I have a question for you: how can I help you?  Please think about it and let me know.

 

You can resurrect yourself, your life, any time you choose: why not do it right now?


As it is Easter the time when Christians acknowledge and celebrate the resurrection of Jesus I simply wish to acknowledge that I / You can resurrect ourselves, our lives at any moment.  And any such resurrection is a choice (that you and I make) and that always occurs righ”t now.  With that in mind I want to share with you (and get present to) a profound truth uttered by a master who travelled the ‘low path’ and thus had a masterful insight into the human condition:

“At all times, under all circumstance, we have the power to transform the quality of our lives.”  Werner Erhard

Now that is an insight worth memorising and getting present to each and every day perhaps when you start the day by meditating.  Before we move on simply want us to notice the following aspects of the quote:

  • ALL times and under ALL circumstances – not sometimes and under special circumstances;
  • Werner is speaking about our inner experience – how we experience our living, our life, how it shows up for us.

If you are embedded in ‘ordinary living’ then you will not relate to what Werner is saying – the fundamental truth that he is pointing out.  No, you are going to think that he is deluded – he simply does not get the real world that you live in.   Well lets listen to someone who has an intimate connection with the real world.  His name is Viktor Frankl, he is a Jew, during WWII he spent a couple of years in the infamous concentration camps, he lost everyone that was near and dear to him, he saw many die in the concentration camps and he experience horrors that few of us will have every experience.  Here is what Viktor has to say on the matter:

“It did not really matter what we expected from life, but rather what life expected from us. We needed to stop asking about the meaning of life, and instead to think of ourselves as those who were being questioned by life—daily and hourly. Our answer must consist, not in talk and meditation, but in right action and in right conduct. Life ultimately means taking the responsibility to find the right answer to its problems and to fulfill the tasks which it constantly sets for each individual.

“Forces beyond your control can take away everything you possess except one thing, your freedom to choose how you will respond to the situation.”

Life is never made unbearable by circumstances, but only by lack of meaning and purpose.

Are you still missing the connection between the truth that Werner Erhard is point at?  Then let me share and leave with you two quotes from Viktor that show what Werner is getting at:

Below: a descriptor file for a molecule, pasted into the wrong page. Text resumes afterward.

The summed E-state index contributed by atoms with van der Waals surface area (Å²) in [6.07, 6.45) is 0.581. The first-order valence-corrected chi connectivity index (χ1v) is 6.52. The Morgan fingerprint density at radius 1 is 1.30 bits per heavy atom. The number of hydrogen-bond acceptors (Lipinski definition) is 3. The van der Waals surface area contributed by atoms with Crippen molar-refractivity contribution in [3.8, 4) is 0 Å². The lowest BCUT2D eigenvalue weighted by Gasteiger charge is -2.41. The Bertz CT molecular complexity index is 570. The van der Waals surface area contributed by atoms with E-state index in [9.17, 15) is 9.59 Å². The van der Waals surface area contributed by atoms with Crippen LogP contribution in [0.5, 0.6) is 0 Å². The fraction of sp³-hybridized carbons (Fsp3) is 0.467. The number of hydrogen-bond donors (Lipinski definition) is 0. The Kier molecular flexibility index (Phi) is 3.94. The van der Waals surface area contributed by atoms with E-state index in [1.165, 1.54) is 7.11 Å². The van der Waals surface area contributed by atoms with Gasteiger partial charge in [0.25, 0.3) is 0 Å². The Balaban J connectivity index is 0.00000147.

“A human being is not one thing among others; things determine each other, but man is ultimately self-determining. What he becomes – within the limits of endowment and environment – he has made out of himself. In the concentration camps, for example, in this living laboratory and on this testing ground, we watched and witnessed some of our comrades behave like swine while others behaved like saints. Man has both potentialities within himself; which one is actualized depends on decisions but not on conditions.

We who lived in concentration camps can remember the men who walked through the huts comforting others, giving away their last piece of bread. They may have been few in number, but they offer sufficient proof that everything can be taken from a man but one thing: the last of the human freedoms — to choose one’s attitude in any given set of circumstances, to choose one’s own way.

Before you reach for your conditions, your circumstances as an excuse to escape from the responsibility to shape / live your life as the author of your life rather than a victim, I want to remind you that it was no picnic living in a concentration camp for two years!  And living from those conditions, this is what Frankl writes / says:

“It is not freedom from conditions, but it is freedom to take a stand toward the conditions.”

Which brings me back, neatly, to what we started with:

“At ALL times, under ALL circumstances, we have the power to transform the quality of our lives.”

The question is are you going to choose and live your stand or are you going to get busy creating excuses and concocting reasons for continuing to ‘play small’, play ‘victim’ and hand over your freedom to conditions / circumstances?  Your life, your choice.